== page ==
A study by Newscred stated that 3 out of 5 people felt that online content drives their brand loyalty. Engaging customers with video is an amazing way to build brand loyalty. The trick is providing value in the content you generate. Something that hospitals are starting to pick up on is providing basic wellness information on their social media pages. This brings value to the consumer and a reason to follow your social media accounts. In combination with providing public health information, online and broadcast video marketing can enhance your campaign's reach, general recall, brand recall, and overall likeability at a low cost.
En 2014, le déficit des hôpitaux s'est élevé à 398 millions d'euros. La Fédération hospitalière de France (FHF) dénonce la stratégie d'abandon de l'hôpital public par l'Etat. Elle met en avant le milliard d'économies réalisé l'année dernière.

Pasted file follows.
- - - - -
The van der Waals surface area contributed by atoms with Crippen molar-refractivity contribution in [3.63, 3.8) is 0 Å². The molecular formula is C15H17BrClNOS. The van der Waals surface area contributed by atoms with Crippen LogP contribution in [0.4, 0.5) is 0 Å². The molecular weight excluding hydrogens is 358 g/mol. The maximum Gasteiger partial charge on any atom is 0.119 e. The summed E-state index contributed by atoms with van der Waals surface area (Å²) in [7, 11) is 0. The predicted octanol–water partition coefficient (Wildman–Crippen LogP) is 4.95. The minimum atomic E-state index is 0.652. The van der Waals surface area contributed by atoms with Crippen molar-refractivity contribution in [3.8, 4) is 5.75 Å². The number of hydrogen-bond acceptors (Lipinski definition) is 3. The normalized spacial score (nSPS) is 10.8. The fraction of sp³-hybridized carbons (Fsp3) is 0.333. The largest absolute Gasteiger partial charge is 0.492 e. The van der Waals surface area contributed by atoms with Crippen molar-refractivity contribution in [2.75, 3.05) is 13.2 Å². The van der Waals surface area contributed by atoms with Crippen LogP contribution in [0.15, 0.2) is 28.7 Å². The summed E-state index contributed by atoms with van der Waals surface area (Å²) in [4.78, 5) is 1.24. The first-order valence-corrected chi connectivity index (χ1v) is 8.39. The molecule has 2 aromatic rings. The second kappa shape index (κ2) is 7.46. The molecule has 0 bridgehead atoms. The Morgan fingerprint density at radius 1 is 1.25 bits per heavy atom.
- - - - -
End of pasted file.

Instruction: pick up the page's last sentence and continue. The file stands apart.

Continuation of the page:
When you think of industries that are obvious candidates for Instagram, food, fashion and travel make the short list. The delicious. The beautiful. The adventurous. These were the early adopters of the visual storytelling platform that helped build a community of more than 300 million.
Meanwhile, the healthcare industry has been a little slow to innovate around Instagram. The sick. The wounded. The infirmed. It’s not pretty. But what it lacks in beauty, it more than compensates with drama. People love to talk about healthcare. And those people have Instagram accounts.
So how can healthcare marketers capture photos on Instagram to amplify their brand story? Here are five examples:
In 2014, I visited a friend of mine who works in the administrative section of one of the biggest hospitals in Lagos and he took me on a tour of the hospital, which had just enlarged its operations at the time.